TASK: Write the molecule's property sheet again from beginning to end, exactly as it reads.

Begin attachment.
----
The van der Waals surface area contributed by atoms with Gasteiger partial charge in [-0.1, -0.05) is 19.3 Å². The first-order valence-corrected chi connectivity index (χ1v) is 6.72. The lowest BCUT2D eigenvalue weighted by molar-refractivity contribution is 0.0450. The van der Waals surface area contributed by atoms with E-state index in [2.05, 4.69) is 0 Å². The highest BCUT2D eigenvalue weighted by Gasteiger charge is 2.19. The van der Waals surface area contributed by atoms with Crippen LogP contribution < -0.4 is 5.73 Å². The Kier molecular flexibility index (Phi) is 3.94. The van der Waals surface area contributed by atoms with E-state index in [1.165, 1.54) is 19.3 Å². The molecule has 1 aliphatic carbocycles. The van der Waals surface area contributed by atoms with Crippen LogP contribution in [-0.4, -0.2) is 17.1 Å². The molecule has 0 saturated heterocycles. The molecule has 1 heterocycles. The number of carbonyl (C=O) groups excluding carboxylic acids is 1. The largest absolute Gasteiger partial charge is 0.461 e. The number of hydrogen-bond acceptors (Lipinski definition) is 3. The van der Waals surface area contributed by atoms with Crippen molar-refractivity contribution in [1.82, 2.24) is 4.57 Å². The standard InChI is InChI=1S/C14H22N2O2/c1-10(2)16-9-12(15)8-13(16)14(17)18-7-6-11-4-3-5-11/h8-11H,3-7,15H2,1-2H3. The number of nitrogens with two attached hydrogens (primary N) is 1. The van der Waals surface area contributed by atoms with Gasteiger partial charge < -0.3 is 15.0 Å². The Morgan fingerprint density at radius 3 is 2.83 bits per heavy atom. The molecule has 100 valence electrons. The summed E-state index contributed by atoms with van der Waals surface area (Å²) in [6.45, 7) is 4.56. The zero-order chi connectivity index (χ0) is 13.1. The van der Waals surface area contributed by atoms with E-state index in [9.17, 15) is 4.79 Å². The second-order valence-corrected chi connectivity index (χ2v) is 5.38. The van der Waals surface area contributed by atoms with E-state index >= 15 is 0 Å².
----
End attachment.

The van der Waals surface area contributed by atoms with Gasteiger partial charge in [-0.1, -0.05) is 19.3 Å². The first-order valence-corrected chi connectivity index (χ1v) is 6.72. The lowest BCUT2D eigenvalue weighted by molar-refractivity contribution is 0.0450. The van der Waals surface area contributed by atoms with E-state index in [2.05, 4.69) is 0 Å². The highest BCUT2D eigenvalue weighted by Gasteiger charge is 2.19. The van der Waals surface area contributed by atoms with Crippen LogP contribution < -0.4 is 5.73 Å². The Kier molecular flexibility index (Phi) is 3.94. The van der Waals surface area contributed by atoms with E-state index in [1.165, 1.54) is 19.3 Å². The molecule has 1 aliphatic carbocycles. The van der Waals surface area contributed by atoms with Crippen LogP contribution in [-0.4, -0.2) is 17.1 Å². The molecule has 0 saturated heterocycles. The molecule has 1 heterocycles. The number of carbonyl (C=O) groups excluding carboxylic acids is 1. The largest absolute Gasteiger partial charge is 0.461 e. The number of hydrogen-bond acceptors (Lipinski definition) is 3. The van der Waals surface area contributed by atoms with Crippen molar-refractivity contribution in [1.82, 2.24) is 4.57 Å². The standard InChI is InChI=1S/C14H22N2O2/c1-10(2)16-9-12(15)8-13(16)14(17)18-7-6-11-4-3-5-11/h8-11H,3-7,15H2,1-2H3. The number of nitrogens with two attached hydrogens (primary N) is 1. The van der Waals surface area contributed by atoms with Gasteiger partial charge < -0.3 is 15.0 Å². The Morgan fingerprint density at radius 3 is 2.83 bits per heavy atom. The molecule has 100 valence electrons. The summed E-state index contributed by atoms with van der Waals surface area (Å²) in [6.45, 7) is 4.56. The zero-order chi connectivity index (χ0) is 13.1. The van der Waals surface area contributed by atoms with E-state index in [9.17, 15) is 4.79 Å². The second-order valence-corrected chi connectivity index (χ2v) is 5.38. The van der Waals surface area contributed by atoms with E-state index >= 15 is 0 Å².